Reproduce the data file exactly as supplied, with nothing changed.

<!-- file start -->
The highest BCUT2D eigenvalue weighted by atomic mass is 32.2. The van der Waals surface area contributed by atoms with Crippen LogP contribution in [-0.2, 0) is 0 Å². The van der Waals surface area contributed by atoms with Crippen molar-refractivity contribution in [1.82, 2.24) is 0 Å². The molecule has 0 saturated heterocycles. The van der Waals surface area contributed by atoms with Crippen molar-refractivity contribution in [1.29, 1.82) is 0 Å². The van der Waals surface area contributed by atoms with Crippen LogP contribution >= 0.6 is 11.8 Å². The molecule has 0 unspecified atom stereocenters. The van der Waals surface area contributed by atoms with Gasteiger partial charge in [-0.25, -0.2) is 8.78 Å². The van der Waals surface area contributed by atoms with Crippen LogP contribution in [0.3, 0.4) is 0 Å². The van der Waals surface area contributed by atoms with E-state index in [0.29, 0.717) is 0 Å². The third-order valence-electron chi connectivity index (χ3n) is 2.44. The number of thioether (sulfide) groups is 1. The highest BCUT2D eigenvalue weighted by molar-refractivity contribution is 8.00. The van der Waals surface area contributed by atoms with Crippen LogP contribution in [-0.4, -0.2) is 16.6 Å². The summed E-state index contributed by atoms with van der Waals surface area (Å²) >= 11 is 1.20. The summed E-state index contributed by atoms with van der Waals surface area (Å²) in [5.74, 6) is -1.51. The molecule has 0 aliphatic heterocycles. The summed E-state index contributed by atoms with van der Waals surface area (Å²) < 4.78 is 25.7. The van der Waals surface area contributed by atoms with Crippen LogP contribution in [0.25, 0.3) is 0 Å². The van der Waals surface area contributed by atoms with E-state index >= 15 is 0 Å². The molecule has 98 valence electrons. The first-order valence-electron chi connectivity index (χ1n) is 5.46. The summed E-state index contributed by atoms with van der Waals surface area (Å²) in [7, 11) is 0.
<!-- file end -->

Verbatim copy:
The highest BCUT2D eigenvalue weighted by atomic mass is 32.2. The van der Waals surface area contributed by atoms with Crippen LogP contribution in [-0.2, 0) is 0 Å². The van der Waals surface area contributed by atoms with Crippen molar-refractivity contribution in [1.82, 2.24) is 0 Å². The molecule has 0 saturated heterocycles. The van der Waals surface area contributed by atoms with Crippen molar-refractivity contribution in [1.29, 1.82) is 0 Å². The van der Waals surface area contributed by atoms with Crippen LogP contribution >= 0.6 is 11.8 Å². The molecule has 0 unspecified atom stereocenters. The van der Waals surface area contributed by atoms with Gasteiger partial charge in [-0.25, -0.2) is 8.78 Å². The van der Waals surface area contributed by atoms with Crippen LogP contribution in [0.3, 0.4) is 0 Å². The van der Waals surface area contributed by atoms with E-state index in [0.29, 0.717) is 0 Å². The third-order valence-electron chi connectivity index (χ3n) is 2.44. The number of thioether (sulfide) groups is 1. The highest BCUT2D eigenvalue weighted by molar-refractivity contribution is 8.00. The van der Waals surface area contributed by atoms with Crippen LogP contribution in [-0.4, -0.2) is 16.6 Å². The summed E-state index contributed by atoms with van der Waals surface area (Å²) >= 11 is 1.20. The summed E-state index contributed by atoms with van der Waals surface area (Å²) in [5.74, 6) is -1.51. The molecule has 0 aliphatic heterocycles. The summed E-state index contributed by atoms with van der Waals surface area (Å²) < 4.78 is 25.7. The van der Waals surface area contributed by atoms with Crippen LogP contribution in [0.25, 0.3) is 0 Å². The van der Waals surface area contributed by atoms with E-state index >= 15 is 0 Å². The molecule has 98 valence electrons. The first-order valence-electron chi connectivity index (χ1n) is 5.46. The summed E-state index contributed by atoms with van der Waals surface area (Å²) in [7, 11) is 0.